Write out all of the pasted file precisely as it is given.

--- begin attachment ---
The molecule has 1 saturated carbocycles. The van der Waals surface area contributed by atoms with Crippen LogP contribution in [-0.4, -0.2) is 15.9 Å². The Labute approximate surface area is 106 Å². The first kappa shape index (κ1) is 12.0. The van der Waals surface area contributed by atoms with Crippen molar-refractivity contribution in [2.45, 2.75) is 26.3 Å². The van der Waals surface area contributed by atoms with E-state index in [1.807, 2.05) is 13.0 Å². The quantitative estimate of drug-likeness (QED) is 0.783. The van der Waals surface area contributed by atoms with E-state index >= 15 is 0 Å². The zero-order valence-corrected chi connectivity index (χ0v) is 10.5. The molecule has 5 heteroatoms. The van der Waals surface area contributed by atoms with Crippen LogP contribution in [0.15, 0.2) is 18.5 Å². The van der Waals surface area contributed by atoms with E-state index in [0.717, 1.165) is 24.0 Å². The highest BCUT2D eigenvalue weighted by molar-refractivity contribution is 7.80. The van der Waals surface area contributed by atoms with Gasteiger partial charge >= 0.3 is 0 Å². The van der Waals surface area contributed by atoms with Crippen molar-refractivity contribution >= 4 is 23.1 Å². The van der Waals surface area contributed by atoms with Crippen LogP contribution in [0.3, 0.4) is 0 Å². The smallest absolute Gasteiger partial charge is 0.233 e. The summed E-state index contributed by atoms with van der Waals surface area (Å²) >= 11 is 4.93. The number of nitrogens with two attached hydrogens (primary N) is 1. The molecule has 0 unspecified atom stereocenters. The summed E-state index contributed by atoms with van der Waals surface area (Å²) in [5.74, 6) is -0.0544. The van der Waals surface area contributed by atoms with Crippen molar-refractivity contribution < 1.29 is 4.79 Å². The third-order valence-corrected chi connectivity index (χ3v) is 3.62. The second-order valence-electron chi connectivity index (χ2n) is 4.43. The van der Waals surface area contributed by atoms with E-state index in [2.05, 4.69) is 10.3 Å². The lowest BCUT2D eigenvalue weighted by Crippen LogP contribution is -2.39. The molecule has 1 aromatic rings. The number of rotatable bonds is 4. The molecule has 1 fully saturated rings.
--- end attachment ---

The molecule has 1 saturated carbocycles. The van der Waals surface area contributed by atoms with Crippen LogP contribution in [-0.4, -0.2) is 15.9 Å². The Labute approximate surface area is 106 Å². The first kappa shape index (κ1) is 12.0. The van der Waals surface area contributed by atoms with Crippen molar-refractivity contribution in [2.45, 2.75) is 26.3 Å². The van der Waals surface area contributed by atoms with E-state index in [1.807, 2.05) is 13.0 Å². The quantitative estimate of drug-likeness (QED) is 0.783. The van der Waals surface area contributed by atoms with E-state index >= 15 is 0 Å². The zero-order valence-corrected chi connectivity index (χ0v) is 10.5. The molecule has 5 heteroatoms. The van der Waals surface area contributed by atoms with Crippen LogP contribution in [0.15, 0.2) is 18.5 Å². The van der Waals surface area contributed by atoms with E-state index in [0.717, 1.165) is 24.0 Å². The highest BCUT2D eigenvalue weighted by molar-refractivity contribution is 7.80. The van der Waals surface area contributed by atoms with Gasteiger partial charge >= 0.3 is 0 Å². The van der Waals surface area contributed by atoms with Crippen molar-refractivity contribution >= 4 is 23.1 Å². The van der Waals surface area contributed by atoms with Crippen LogP contribution in [0.3, 0.4) is 0 Å². The smallest absolute Gasteiger partial charge is 0.233 e. The summed E-state index contributed by atoms with van der Waals surface area (Å²) >= 11 is 4.93. The number of nitrogens with two attached hydrogens (primary N) is 1. The molecule has 0 unspecified atom stereocenters. The summed E-state index contributed by atoms with van der Waals surface area (Å²) in [5.74, 6) is -0.0544. The van der Waals surface area contributed by atoms with Crippen molar-refractivity contribution < 1.29 is 4.79 Å². The third-order valence-corrected chi connectivity index (χ3v) is 3.62. The second-order valence-electron chi connectivity index (χ2n) is 4.43. The van der Waals surface area contributed by atoms with E-state index in [2.05, 4.69) is 10.3 Å². The lowest BCUT2D eigenvalue weighted by Crippen LogP contribution is -2.39. The molecule has 1 aromatic rings. The number of rotatable bonds is 4. The molecule has 1 fully saturated rings.